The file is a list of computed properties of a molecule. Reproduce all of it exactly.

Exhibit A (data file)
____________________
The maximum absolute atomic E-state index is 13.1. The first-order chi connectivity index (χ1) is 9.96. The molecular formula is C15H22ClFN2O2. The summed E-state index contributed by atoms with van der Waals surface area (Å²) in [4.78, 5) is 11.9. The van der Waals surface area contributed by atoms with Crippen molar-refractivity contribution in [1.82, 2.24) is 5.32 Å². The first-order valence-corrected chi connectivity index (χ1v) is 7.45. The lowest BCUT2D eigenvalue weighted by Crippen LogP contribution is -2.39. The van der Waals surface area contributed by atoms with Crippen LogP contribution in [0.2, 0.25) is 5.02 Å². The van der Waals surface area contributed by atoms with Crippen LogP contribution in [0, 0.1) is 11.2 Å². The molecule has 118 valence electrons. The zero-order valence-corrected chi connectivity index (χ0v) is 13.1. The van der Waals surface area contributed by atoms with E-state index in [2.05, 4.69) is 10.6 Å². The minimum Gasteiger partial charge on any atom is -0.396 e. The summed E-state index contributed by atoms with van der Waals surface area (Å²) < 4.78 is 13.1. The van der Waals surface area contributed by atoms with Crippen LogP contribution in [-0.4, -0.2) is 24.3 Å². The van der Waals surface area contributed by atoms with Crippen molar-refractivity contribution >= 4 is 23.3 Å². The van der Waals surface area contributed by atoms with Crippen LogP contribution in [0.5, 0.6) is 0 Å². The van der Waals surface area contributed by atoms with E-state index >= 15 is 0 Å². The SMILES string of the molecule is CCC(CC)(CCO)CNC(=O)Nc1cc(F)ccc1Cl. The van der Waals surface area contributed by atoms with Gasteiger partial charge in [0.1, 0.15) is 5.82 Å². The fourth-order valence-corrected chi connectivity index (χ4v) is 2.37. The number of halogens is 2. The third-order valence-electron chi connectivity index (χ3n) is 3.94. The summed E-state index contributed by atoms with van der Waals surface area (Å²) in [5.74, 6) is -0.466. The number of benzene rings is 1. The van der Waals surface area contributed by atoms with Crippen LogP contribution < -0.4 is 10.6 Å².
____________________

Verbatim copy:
The maximum absolute atomic E-state index is 13.1. The first-order chi connectivity index (χ1) is 9.96. The molecular formula is C15H22ClFN2O2. The summed E-state index contributed by atoms with van der Waals surface area (Å²) in [4.78, 5) is 11.9. The van der Waals surface area contributed by atoms with Crippen molar-refractivity contribution in [1.82, 2.24) is 5.32 Å². The first-order valence-corrected chi connectivity index (χ1v) is 7.45. The lowest BCUT2D eigenvalue weighted by Crippen LogP contribution is -2.39. The van der Waals surface area contributed by atoms with Crippen LogP contribution in [0.2, 0.25) is 5.02 Å². The van der Waals surface area contributed by atoms with Crippen LogP contribution in [0, 0.1) is 11.2 Å². The molecule has 118 valence electrons. The zero-order valence-corrected chi connectivity index (χ0v) is 13.1. The van der Waals surface area contributed by atoms with E-state index in [2.05, 4.69) is 10.6 Å². The minimum Gasteiger partial charge on any atom is -0.396 e. The summed E-state index contributed by atoms with van der Waals surface area (Å²) < 4.78 is 13.1. The van der Waals surface area contributed by atoms with Crippen LogP contribution in [-0.4, -0.2) is 24.3 Å². The van der Waals surface area contributed by atoms with Crippen molar-refractivity contribution >= 4 is 23.3 Å². The van der Waals surface area contributed by atoms with Crippen LogP contribution in [0.5, 0.6) is 0 Å². The van der Waals surface area contributed by atoms with E-state index >= 15 is 0 Å². The SMILES string of the molecule is CCC(CC)(CCO)CNC(=O)Nc1cc(F)ccc1Cl. The van der Waals surface area contributed by atoms with Gasteiger partial charge in [0.1, 0.15) is 5.82 Å². The fourth-order valence-corrected chi connectivity index (χ4v) is 2.37. The number of halogens is 2. The third-order valence-electron chi connectivity index (χ3n) is 3.94. The summed E-state index contributed by atoms with van der Waals surface area (Å²) in [5.74, 6) is -0.466. The number of benzene rings is 1. The van der Waals surface area contributed by atoms with Crippen LogP contribution < -0.4 is 10.6 Å².